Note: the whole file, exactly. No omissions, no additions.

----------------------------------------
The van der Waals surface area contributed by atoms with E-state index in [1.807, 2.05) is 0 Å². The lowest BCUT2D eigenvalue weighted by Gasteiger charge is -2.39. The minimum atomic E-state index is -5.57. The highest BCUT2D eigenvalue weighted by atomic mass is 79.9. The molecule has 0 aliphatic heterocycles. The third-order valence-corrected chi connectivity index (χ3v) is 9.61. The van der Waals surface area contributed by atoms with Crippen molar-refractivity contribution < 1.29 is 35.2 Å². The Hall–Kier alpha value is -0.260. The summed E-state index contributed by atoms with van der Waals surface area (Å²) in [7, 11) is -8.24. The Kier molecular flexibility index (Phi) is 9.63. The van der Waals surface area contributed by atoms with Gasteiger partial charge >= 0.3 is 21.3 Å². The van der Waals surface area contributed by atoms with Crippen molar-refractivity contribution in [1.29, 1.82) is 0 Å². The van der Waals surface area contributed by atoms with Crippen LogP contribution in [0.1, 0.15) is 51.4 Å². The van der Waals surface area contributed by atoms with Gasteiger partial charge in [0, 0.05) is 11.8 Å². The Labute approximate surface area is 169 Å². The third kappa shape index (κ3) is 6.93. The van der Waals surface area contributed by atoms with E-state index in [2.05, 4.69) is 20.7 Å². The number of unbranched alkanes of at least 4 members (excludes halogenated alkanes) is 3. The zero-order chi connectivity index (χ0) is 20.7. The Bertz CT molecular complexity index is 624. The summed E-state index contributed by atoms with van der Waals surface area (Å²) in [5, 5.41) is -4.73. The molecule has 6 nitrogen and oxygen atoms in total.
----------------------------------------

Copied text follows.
The van der Waals surface area contributed by atoms with E-state index in [1.807, 2.05) is 0 Å². The lowest BCUT2D eigenvalue weighted by Gasteiger charge is -2.39. The minimum atomic E-state index is -5.57. The highest BCUT2D eigenvalue weighted by atomic mass is 79.9. The molecule has 0 aliphatic heterocycles. The third-order valence-corrected chi connectivity index (χ3v) is 9.61. The van der Waals surface area contributed by atoms with Crippen molar-refractivity contribution < 1.29 is 35.2 Å². The Hall–Kier alpha value is -0.260. The summed E-state index contributed by atoms with van der Waals surface area (Å²) in [7, 11) is -8.24. The Kier molecular flexibility index (Phi) is 9.63. The van der Waals surface area contributed by atoms with Gasteiger partial charge >= 0.3 is 21.3 Å². The van der Waals surface area contributed by atoms with Crippen molar-refractivity contribution in [1.29, 1.82) is 0 Å². The van der Waals surface area contributed by atoms with Crippen LogP contribution in [0.1, 0.15) is 51.4 Å². The van der Waals surface area contributed by atoms with Gasteiger partial charge in [0, 0.05) is 11.8 Å². The Labute approximate surface area is 169 Å². The third kappa shape index (κ3) is 6.93. The van der Waals surface area contributed by atoms with E-state index in [2.05, 4.69) is 20.7 Å². The number of unbranched alkanes of at least 4 members (excludes halogenated alkanes) is 3. The zero-order chi connectivity index (χ0) is 20.7. The Bertz CT molecular complexity index is 624. The summed E-state index contributed by atoms with van der Waals surface area (Å²) in [5, 5.41) is -4.73. The molecule has 6 nitrogen and oxygen atoms in total.